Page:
Then, an infinite loop will happen (with 5 seconds of delay from one iteration to another) opening three different threads, one for each event type can be received over the subscription objects. The reason for the loop is because new events can arrive at any moment, so you have to guarantee they will be consumed. And the threads are just to make sure no event will delay or alter the state of the others.

In the end, the only action to be performed will be the respective operation in the repository object.

Setting up the Commands

The Command pattern is well known to every OO developer, mainly because it helps to construct structures to process separately objects that act in similar ways. In this case, start with the abstract class that’ll represent it. Create a new folder \Commands and add the Command class.

The Id will be useful since it is used everywhere to identify a customer. Then, the customer created command object, CreateCustomerCommand class, that’ll support the data transit:

They are very similar to the event objects regarding the attributes but carry auxiliary methods to construct SQLite records and event objects, translating from one type of model schema to another.

Notice that, here, you’re using a second command for phone data, CreatePhoneCommand. Create the class and add the following code:

See the code for the updated and deleted commands, as well:

For the deleted one, remember that only the id is important to be passed on:

All the command objects need a handler object, that will take care of receiving and distributing the operations through the different service/repository layers. Start with the command handler interface code:

The method Execute() receives the specific command represented by its interface declaration and calls the proper operations for each one. See the following code for the implementation:

Here, roughly, you can already see the command running the code that’ll deal with relational database operations, and its segregation from the event publishing, always at the end of each command processing.

Finally, you need to add the handler as a scoped service. So, open the Startup.cs file again and add the following using command to the beginning of the file and AddScope() operation to the ConfigureServices() method:

Testing the New Controller

To make sure the new structures are fully working together, change the current customer controller to support the new commands, along with the proper REST results. This is the final CustomersController class:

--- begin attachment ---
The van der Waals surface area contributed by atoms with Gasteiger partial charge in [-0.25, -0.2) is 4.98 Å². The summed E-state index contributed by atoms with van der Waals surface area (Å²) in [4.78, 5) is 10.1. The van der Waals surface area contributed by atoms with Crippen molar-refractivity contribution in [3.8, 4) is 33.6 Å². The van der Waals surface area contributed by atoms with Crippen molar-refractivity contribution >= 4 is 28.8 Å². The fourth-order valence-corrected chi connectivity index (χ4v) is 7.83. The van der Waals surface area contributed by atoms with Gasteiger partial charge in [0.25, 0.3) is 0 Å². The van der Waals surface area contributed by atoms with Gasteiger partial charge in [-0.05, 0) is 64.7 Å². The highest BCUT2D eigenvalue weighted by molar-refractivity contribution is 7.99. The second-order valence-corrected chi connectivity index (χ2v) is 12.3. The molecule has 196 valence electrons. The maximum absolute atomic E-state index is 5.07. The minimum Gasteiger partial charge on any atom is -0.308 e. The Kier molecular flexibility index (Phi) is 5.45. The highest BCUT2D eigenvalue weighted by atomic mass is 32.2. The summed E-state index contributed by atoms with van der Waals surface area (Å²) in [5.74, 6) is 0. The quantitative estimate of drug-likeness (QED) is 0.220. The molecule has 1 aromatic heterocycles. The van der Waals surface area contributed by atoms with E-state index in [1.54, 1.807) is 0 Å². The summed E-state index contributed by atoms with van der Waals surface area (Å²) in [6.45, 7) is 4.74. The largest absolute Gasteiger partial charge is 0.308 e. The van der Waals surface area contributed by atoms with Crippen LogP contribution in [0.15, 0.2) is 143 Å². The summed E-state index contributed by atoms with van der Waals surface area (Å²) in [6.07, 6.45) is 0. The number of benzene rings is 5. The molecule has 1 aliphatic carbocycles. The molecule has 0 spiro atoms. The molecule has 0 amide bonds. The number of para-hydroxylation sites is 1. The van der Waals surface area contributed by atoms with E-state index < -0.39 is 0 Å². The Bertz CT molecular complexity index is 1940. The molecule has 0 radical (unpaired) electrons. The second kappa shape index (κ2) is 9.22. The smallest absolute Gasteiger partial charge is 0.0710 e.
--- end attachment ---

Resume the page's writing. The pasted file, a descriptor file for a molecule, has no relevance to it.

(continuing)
Basically, what changed is that the commands are now being handled by the REST automatic conversions and a new customer is being added once the constructor of the class runs, to make sure you’ll have some data in the database as soon as the application starts.

Before you run the application, make sure everything is up and running (the MongoDB and RabbitMQ servers) and, once Visual Studio finishes the starting up, you’d have the data stored in the SQLite database (just like you can see in Figure 1).

Figure 1. SQLite data after app started up.

Then, after persisting to the SQLite database, the customer_created event will be published. The RabbitMQ queue will receive the event (Figure 2), prepare a consumer to deliver it directly to the message listener.

Figure 2. RabbitMQ event consuming.

And finally, when the event is received at the listener, process the MongoDB data persisting, to guarantee the data is safe there, all in an asynchronous way.

Figure 3. MongoDB data after event being consumed.

Conclusion

It is now time to go and create more tests. Make sure to try each of your REST API operations with Postman (like the POST to create a new customer), checking to make sure each customer was stored in the SQLite database and, then, posted to RabbitMQ and, subsequently, to the MongoDB database asynchronously.

Some other structures of the architecture could be improved as well. If the application itself (or one of the nodes it is hosted when in a clustered environment) crashes in the very right moment the event would be published. For this, a couple of options are available such as considering a bigger transactional design that thinks of the processing as a whole that’s complete only when everything important is done. Or you could pick up a different messaging tool that guarantees, with more consistency, the delivery of the events (like Apache Kafka, for example, a very popular player at the moment). Just be sure to play with different scenarios, considering that they can happen in the real world.

The next part of this series will explore a totally new architecture considering the paradigm of Event Sourcing and Processing to map the events the application receives, reduce them when necessary, and make the application more scalable.